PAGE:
You may think that slavery is a thing of the past. Think again. The NYT (my favorite source) had a horrifying story on sex slaves. Buyers are looking for younger and younger children (even infants) to force into sexual slavery. These people are not prostitutes, who willing engage in sex for money. Rather, these are people forced into service, who receive no payment for what they do, who are severely abused and who are threatened with death (either to themselves or their family members). And they're not just in far away countries. It is estimated that there are 20,000 trafficked in the US alone.
January 26, 2004
January 19, 2004
Back in the November 4 edition of the NYT there was a horrifying article about factory workers in China.
Shen Yunxiang worked for Hisun Pharmaceutical (one of China's leading exporters of pharmaceutical products -- with prices Western manufacturers cannot match). He and his brother-in-law were told by the company to clean up some waste that had collected beneath the factory. Within minutes his brother-in-law passed out. By that evening he was dead. Mr. Shen has since had migraines and lung congestion that doctors are unable to diagnose. Another worker was sent down the next day to finish what Shen and his brother-in-law had been unable to do. He also died.
"Internal reports by local and national environmental investigators have found that each year, Hisun and other nearby companies release 3.6 million tons of water laden with organic and inorganic compounds that receive little or no processing."
Another worker's daughter was born with birth defects, which they attribute to the toxic conditions the mother worked in. The parents named their daughter Hisun so she would always know the cause of her deformity.
There's another article from September 16th's NYT (these are all from 2003, btw) about a Korean farmer, Lee Kyung Hae, who killed himself at World Trade Organization talks in Cancun.
January 9, 2004
Well, here's a great article on Christmas Trees. This time I'm just plain cutting and pasting from the NYT since I suspect you won't be able to access the article in a few days. (But if you'd rather check out the original, just go here.)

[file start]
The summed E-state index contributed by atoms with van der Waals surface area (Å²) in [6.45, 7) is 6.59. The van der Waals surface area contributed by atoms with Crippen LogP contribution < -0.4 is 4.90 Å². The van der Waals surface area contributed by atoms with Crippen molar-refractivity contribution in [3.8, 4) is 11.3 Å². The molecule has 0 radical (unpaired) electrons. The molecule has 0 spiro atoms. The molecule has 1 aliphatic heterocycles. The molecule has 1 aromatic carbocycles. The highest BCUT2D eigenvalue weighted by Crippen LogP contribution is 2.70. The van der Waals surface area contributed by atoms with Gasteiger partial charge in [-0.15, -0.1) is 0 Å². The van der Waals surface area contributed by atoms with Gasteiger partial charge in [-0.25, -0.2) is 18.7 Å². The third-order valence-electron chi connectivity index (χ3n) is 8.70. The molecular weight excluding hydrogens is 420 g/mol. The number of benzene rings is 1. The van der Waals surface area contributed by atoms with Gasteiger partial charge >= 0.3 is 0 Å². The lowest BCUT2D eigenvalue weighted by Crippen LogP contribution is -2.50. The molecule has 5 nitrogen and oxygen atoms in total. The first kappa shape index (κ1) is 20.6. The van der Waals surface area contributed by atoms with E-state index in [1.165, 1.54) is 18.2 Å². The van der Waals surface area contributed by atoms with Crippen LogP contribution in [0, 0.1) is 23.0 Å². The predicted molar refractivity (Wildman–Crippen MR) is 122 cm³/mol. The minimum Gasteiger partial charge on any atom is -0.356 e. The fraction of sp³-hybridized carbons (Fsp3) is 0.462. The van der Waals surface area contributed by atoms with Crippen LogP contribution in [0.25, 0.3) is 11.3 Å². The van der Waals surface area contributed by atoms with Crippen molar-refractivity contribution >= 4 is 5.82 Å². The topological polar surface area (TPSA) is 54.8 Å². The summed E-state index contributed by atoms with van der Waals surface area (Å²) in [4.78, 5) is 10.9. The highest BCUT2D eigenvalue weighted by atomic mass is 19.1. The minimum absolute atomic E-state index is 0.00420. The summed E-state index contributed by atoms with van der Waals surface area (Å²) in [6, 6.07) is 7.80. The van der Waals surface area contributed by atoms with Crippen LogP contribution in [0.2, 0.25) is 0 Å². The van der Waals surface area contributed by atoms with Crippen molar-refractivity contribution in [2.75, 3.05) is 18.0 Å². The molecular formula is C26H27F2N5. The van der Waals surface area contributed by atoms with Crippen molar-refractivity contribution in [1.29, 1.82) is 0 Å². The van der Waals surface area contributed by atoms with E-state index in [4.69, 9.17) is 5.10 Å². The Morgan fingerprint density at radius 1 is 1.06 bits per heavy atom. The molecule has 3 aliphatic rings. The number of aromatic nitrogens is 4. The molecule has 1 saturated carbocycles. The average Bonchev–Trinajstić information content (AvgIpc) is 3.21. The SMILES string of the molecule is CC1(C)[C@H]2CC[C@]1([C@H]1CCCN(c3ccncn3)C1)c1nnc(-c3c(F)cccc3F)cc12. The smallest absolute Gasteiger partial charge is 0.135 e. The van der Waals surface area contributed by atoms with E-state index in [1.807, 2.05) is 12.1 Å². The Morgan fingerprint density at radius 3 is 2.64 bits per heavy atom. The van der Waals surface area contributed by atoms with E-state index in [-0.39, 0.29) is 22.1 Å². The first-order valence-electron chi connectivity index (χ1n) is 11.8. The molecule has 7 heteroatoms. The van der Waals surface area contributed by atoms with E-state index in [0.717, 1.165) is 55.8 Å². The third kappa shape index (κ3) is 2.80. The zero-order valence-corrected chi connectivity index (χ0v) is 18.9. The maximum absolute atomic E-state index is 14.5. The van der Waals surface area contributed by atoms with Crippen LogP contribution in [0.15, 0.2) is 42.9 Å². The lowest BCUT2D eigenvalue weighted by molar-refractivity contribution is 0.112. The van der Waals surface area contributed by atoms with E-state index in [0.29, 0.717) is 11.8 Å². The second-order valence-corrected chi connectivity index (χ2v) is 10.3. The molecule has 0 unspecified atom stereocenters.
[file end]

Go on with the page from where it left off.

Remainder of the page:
Q: What is the environmental impact of the loss of evergreens for Christmas trees?
A. In countries like the United States, where there is a big industry that grows Christmas trees rather than having thousands of people raid natural forests, growers say that the loss of the trees' services to absorb greenhouse gases is minimized.
But Dr. Allen Hershkowitz, senior scientist at the Natural Resources Defense Council, argues that tree farming is really the lesser of two evils. He points out that the trees have a short replacement cycle, harvested every six to nine years, and are grown quickly with chemicals to suppress competing flora, stimulate growth and kill pests. These herbicides, fertilizers and insecticides run off and add to water pollution, Dr. Hershkowitz said, and birds are deprived of food.
The frequent disruption of the soil also releases the greenhouse gas carbon dioxide, he said, "so much of the benefit of growing Christmas trees in terms of absorbing greenhouse gases is undermined," he argued.
Proper disposal of used trees is also important. "If burned, they generate nitrogen oxides, which contribute to smog, and even properly chipped and mulched, they release carbon dioxide," Dr. Hershkowitz said.
Alternatives present their own problems. "Artificial trees come overwhelmingly from nonrenewable petroleum-based products, and refining them also produces some of the most hazardous chemicals," Dr. Hershkowitz said. If practical, it would be better to plant a growing tree in the yard and decorate it for years, or skip greenery altogether, he said.